What is Art Conservation?
Art conservation is a field that includes all activities carried out for the long-term preservation of culturally and socially significant objects and artifacts, also known as cultural heritage. It encompasses preventive care and interventive actions, or treatment.
What is an Art Conservator?
Art Conservators are akin to cultural heritage doctors. By prescribing preventive activities, such as protection from light or temperature fluctuations, and treatments for acute problems, such as breaks, tears, soiling, and discolored previous restorations, conservators protect and preserve the art, objects, and historic sites that tell the story of our lives and that around us. Treatments might include stabilization, cleaning, and visual restoration. Art conservators treat all objects with the same level of reverence whether they have monetary value, historical significance, or personal meaning. One of the most important things that conservators do in their practice is to document in writing and photographs how they have intervened to change an object. Another important tenet of our practice is to use stable, long-lasting materials and carry out actions that are reversible in the future as much as possible. Conservators study studio art, art history, and chemistry to understand the theory behind their work and intern with other conservators to improve their skills.
What can I expect when working with Art Solutions Lab?
We are dedicated to open communication and collaboration in our work. When you get in touch with us about your conservation project we can chat about your options and how our services might benefit you and your object. If your project would be better served by a conservator of a different specialty, we’ll refer you to them. Photos of your object and the problem areas are extremely helpful in determining our ability to help you.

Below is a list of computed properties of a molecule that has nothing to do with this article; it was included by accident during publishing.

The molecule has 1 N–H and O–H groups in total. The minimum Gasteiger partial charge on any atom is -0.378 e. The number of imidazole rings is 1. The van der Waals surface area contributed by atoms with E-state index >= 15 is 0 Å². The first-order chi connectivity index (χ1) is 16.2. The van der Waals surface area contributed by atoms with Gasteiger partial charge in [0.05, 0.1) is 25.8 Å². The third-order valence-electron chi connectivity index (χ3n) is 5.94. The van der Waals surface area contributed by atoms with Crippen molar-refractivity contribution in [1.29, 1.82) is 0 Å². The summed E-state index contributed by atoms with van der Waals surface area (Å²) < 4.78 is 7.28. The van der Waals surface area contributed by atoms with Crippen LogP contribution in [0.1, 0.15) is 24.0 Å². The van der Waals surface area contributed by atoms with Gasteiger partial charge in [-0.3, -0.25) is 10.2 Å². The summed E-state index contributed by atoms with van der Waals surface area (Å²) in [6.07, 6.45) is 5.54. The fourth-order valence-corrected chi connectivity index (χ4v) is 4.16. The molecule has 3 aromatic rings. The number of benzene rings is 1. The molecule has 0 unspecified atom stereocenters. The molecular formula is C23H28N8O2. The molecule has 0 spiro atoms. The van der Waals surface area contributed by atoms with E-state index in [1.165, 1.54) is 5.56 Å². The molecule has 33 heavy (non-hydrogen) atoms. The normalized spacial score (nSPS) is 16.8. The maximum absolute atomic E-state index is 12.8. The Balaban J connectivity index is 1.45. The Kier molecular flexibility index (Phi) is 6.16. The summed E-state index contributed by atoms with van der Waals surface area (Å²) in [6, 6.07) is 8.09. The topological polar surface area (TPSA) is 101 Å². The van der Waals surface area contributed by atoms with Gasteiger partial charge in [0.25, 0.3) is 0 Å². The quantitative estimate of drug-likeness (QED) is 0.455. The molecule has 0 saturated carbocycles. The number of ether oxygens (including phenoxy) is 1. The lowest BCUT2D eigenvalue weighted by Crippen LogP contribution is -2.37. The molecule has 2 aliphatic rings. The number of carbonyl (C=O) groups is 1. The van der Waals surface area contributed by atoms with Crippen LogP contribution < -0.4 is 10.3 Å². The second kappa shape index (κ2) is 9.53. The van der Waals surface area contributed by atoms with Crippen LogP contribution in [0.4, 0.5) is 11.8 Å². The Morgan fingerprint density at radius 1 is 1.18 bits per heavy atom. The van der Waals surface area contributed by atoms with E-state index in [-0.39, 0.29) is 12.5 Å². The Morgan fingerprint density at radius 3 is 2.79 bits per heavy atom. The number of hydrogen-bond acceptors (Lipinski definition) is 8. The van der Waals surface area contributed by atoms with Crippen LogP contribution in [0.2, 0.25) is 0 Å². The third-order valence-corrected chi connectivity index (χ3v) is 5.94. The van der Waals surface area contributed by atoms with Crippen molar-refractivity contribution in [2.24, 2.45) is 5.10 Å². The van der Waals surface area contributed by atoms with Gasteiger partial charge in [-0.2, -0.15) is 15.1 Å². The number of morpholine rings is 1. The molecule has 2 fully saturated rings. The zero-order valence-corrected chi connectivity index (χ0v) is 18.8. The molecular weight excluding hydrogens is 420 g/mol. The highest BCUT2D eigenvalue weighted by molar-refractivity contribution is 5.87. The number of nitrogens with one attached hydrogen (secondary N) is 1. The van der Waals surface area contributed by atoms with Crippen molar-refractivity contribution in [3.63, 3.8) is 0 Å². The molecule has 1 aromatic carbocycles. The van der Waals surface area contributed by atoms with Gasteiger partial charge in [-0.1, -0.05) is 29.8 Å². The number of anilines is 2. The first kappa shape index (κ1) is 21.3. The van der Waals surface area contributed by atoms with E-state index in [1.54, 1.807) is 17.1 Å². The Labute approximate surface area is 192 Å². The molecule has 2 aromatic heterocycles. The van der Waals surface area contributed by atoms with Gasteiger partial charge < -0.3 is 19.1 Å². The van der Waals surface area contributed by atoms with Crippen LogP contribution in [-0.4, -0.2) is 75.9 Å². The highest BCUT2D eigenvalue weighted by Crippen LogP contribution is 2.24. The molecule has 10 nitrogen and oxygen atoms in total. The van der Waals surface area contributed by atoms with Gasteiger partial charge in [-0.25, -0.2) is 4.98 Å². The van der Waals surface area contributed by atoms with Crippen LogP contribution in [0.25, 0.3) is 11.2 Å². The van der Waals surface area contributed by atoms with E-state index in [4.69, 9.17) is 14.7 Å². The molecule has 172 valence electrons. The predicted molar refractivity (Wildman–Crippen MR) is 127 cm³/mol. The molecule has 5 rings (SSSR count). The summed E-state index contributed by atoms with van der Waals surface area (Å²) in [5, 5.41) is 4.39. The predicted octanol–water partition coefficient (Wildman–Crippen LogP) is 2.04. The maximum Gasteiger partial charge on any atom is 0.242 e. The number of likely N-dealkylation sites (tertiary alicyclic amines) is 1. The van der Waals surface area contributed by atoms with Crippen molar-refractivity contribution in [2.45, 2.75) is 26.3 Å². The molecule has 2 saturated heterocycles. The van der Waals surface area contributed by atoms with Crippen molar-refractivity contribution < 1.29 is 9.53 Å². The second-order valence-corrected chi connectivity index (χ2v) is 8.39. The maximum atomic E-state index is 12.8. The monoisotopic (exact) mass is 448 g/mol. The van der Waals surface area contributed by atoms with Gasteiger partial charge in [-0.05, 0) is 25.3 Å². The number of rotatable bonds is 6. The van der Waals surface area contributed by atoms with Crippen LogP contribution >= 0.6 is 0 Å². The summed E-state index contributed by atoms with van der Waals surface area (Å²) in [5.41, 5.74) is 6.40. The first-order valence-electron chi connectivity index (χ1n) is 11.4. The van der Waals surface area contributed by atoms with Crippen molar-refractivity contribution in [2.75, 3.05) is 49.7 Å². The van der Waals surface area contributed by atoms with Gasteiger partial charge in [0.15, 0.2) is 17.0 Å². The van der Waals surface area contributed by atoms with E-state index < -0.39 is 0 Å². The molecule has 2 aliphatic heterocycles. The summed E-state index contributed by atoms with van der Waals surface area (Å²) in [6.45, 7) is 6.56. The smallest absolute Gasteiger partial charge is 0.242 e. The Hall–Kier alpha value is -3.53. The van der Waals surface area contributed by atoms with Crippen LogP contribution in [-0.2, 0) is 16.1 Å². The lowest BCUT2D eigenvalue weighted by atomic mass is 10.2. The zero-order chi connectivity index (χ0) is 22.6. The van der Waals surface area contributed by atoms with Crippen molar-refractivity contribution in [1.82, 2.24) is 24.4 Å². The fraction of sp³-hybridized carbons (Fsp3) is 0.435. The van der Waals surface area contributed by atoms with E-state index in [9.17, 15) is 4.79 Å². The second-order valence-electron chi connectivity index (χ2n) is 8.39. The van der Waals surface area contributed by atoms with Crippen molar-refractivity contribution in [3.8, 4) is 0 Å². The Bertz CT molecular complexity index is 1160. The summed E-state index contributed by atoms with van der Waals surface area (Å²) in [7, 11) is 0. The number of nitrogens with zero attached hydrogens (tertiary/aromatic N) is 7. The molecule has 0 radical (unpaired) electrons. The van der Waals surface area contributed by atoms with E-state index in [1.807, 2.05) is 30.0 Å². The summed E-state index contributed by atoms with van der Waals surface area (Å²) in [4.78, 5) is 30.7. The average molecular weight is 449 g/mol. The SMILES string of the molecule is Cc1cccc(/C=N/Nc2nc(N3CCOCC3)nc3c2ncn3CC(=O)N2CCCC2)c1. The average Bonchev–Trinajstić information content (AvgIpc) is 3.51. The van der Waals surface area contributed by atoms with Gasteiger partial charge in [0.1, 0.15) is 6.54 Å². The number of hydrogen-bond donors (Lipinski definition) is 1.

We will need to see your object in person before we can provide a proposal for work and a cost estimate. Once you review the proposal, if you decide not to go ahead with the work we will charge a $250-300 fee for the time and thought put into that process. This fee is included in the treatment estimate, not charged in addition, and increases if we review more than one object. The estimate will give a range from the low to the high end of what we anticipate the work to cost.
What do I get for the proposal and estimate fee?
As part of the fee, you will receive a report outlining the condition of your object, a description of the materials and manufacturing methods, an outline of the proposed treatment, and any annotated images that are useful for outlining the problematic conditions. Proposals are good for 180 days or if the condition has changed dramatically.
How much do you charge?
A conservator’s favorite answer to any question is, it depends. We have set fees for work on-site, which is charged by the half or full-day. Work outside the Portland metro area that does not require an overnight stay is charged at a slightly higher rate. Work that we carry out in our lab is charged by the hour in 15-minute increments. For those who seek information and are on a budget, we offer a variety of consultation options.
Can you tell me how much my object is worth?
Unfortunately, no. You will need to contact an appraiser to find out the monetary value of your artwork. Local arts organizations can usually help with up-to-date contact information for appraisers.
What types of art do you work on?
We provide general care and assessment services for all types of cultural heritage. In regards to treatment and interventive work, we specialize in three-dimensional objects of a wide variety of materials. If you’re not sure what your object is made from, feel free to contact us and we will help you figure it out.
The types of work we treat include:
- sculpture (indoor +outdoor)
- decorative arts
- functional + historical objects (eg. basketry and tools)
- collectibles (eg. tiles and dolls)
- found objects
- painted sculpture
- archaeological materials
The materials that we treat include:
- metal (eg. silver, bronze, and steel)
- ceramics from low-fire to porcelain
- plaster + cement
- leather + hide
- bone + ivory
- wood + plant materials
- paper objects
- some textiles
- mixed media